Today’s Technology Fellows guest post is written by Joe Schroeder, Associate Professor of Neuroscience. Inspired by one of our recent Teaching with Technology workshops, his post focuses on using easy lecture capture technologies to keep up on course content when the unexpected happens.
“I have been thinking more and more about flipped classrooms since Steve Loomis’s demonstration a couple of weeks ago. In my experience with my own kids’ teachers and my participation in several Learning and the Brain conferences which focuses primarily on elementary and secondary education, I think educators at this level are ahead of college educators when it comes to the use of flipped classrooms and alternative educational approaches in general. We could learn a lot from them.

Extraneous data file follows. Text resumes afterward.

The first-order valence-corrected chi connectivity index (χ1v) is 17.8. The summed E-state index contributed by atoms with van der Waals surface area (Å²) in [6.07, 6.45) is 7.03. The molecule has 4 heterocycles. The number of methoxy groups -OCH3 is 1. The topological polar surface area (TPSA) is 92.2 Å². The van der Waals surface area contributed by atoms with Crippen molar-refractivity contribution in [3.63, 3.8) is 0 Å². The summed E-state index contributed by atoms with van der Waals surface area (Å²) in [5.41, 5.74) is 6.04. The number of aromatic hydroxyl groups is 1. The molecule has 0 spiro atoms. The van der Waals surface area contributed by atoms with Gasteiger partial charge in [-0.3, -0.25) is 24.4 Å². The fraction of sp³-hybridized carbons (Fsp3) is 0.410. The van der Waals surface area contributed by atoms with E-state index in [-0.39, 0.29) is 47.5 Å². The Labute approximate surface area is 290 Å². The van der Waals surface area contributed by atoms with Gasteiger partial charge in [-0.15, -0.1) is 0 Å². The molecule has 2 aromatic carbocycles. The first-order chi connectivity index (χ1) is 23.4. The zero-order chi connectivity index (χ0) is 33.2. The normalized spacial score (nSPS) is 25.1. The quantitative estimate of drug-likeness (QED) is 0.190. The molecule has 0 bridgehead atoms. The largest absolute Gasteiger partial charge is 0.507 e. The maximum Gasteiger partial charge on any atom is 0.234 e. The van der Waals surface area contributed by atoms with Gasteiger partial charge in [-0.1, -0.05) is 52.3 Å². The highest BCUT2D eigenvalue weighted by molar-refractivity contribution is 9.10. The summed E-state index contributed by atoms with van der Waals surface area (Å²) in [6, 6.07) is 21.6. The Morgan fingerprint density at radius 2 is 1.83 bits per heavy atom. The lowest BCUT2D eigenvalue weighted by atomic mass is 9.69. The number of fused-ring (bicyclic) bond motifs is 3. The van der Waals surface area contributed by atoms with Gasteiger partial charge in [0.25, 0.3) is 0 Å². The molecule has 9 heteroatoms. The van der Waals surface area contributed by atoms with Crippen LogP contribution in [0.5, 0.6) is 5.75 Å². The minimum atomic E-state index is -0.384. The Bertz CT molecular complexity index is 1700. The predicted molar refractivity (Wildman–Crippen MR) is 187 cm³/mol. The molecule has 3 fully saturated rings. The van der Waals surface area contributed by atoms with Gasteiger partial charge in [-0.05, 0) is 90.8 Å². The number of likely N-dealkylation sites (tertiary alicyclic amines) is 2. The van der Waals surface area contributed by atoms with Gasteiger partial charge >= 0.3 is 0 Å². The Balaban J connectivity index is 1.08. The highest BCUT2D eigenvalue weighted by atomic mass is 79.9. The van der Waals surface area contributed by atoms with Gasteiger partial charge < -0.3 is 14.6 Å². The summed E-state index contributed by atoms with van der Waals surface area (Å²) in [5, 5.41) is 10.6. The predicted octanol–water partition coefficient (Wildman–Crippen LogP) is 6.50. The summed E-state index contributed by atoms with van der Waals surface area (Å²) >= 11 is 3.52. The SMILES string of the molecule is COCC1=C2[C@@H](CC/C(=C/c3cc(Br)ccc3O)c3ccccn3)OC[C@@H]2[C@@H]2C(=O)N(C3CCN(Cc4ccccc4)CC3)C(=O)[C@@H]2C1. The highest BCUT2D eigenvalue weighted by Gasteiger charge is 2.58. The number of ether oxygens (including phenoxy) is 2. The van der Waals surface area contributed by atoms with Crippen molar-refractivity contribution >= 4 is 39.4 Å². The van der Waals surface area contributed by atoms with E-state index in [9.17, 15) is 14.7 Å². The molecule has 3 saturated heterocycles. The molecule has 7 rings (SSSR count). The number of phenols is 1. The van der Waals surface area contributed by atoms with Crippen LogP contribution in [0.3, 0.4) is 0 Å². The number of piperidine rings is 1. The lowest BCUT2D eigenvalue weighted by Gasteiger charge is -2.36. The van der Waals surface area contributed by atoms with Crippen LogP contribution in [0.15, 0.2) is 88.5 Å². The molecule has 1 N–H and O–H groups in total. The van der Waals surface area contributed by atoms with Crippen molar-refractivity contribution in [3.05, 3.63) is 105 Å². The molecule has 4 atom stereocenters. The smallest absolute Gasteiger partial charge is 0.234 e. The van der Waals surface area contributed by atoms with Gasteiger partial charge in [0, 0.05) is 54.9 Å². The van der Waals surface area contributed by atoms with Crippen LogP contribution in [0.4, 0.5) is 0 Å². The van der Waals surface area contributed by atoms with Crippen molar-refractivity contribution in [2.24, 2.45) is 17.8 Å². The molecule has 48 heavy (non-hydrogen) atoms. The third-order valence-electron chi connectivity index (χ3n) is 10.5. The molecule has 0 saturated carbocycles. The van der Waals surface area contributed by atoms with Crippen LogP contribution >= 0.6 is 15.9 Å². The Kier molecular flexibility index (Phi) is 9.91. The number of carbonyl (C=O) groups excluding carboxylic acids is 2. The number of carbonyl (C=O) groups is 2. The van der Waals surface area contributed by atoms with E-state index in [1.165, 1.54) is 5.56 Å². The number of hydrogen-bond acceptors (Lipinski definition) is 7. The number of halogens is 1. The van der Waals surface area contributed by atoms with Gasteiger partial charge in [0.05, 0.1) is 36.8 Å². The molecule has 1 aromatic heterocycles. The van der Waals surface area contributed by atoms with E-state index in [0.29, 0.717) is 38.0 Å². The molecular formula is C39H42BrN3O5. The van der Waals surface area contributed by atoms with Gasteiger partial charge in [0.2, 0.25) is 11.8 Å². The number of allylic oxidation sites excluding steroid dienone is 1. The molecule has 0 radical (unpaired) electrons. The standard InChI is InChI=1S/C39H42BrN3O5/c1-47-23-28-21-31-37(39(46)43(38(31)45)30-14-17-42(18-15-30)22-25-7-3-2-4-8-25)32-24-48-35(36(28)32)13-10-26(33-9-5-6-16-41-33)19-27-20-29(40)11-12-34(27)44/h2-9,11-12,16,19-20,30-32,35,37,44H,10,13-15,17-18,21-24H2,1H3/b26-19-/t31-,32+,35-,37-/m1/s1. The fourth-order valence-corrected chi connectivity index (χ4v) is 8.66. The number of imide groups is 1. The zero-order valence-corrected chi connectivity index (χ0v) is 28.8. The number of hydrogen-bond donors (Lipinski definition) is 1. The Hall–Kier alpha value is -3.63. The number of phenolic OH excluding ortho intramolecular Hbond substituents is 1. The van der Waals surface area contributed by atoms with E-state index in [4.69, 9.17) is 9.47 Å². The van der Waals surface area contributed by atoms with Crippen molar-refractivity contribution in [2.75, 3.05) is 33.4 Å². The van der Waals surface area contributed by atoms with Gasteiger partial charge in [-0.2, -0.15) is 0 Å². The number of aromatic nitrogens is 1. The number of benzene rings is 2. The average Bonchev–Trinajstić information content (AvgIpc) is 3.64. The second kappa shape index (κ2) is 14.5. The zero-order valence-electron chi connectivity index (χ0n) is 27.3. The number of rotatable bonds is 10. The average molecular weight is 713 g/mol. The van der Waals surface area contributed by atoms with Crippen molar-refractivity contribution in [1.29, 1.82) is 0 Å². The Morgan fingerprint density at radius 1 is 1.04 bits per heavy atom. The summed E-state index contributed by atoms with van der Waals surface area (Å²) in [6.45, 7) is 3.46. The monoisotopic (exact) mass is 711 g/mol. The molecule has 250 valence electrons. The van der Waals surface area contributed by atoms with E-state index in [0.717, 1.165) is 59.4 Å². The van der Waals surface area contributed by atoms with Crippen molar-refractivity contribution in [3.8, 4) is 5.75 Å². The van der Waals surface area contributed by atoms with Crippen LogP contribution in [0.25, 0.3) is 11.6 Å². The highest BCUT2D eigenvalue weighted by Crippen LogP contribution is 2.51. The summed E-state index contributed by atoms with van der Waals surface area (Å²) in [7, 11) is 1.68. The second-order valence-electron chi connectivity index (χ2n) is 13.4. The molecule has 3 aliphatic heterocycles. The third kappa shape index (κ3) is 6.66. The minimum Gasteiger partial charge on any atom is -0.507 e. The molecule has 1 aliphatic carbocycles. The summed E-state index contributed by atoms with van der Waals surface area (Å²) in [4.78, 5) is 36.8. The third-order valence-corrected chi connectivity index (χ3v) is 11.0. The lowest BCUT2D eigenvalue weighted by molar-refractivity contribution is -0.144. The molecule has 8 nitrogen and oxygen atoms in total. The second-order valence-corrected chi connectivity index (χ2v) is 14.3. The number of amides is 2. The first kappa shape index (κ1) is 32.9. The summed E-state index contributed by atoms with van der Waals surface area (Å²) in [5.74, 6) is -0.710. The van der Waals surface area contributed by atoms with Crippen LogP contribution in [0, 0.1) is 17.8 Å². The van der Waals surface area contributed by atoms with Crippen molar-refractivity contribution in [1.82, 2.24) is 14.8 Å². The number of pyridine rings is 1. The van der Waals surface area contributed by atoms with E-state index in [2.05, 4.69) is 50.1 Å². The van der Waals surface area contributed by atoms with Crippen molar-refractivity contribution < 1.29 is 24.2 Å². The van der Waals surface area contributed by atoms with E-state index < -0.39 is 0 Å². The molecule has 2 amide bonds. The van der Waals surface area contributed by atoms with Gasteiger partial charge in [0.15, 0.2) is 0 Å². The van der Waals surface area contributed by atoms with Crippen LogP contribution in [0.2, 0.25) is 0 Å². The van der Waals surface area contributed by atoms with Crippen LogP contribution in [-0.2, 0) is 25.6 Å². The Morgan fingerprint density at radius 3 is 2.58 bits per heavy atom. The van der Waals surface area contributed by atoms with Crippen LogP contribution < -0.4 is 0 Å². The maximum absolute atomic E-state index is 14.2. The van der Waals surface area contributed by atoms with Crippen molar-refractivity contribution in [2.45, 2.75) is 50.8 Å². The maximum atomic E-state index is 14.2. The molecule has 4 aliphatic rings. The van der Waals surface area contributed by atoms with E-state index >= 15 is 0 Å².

Before break, I was giving a lecture in my Sensation and Perception course and got carried away with a demonstration. We did not finish about 20 minutes of material that was for the exam I was giving on the Friday before break (I know, how mean). I used Jing to record the remainder of my lecture and asked the students to watch the videos so that they would be prepared. The feedback I have receive from the students has been positive. Most said the best aspect of the recorded lecture was their ability to pause the video, review the corresponding text material to reinforce the concepts. I graded their exams over break, they did considerably better on the questions related to the video lecture material compared to the regular lecture material. I’m looking forward to expanding my experience with this technology.”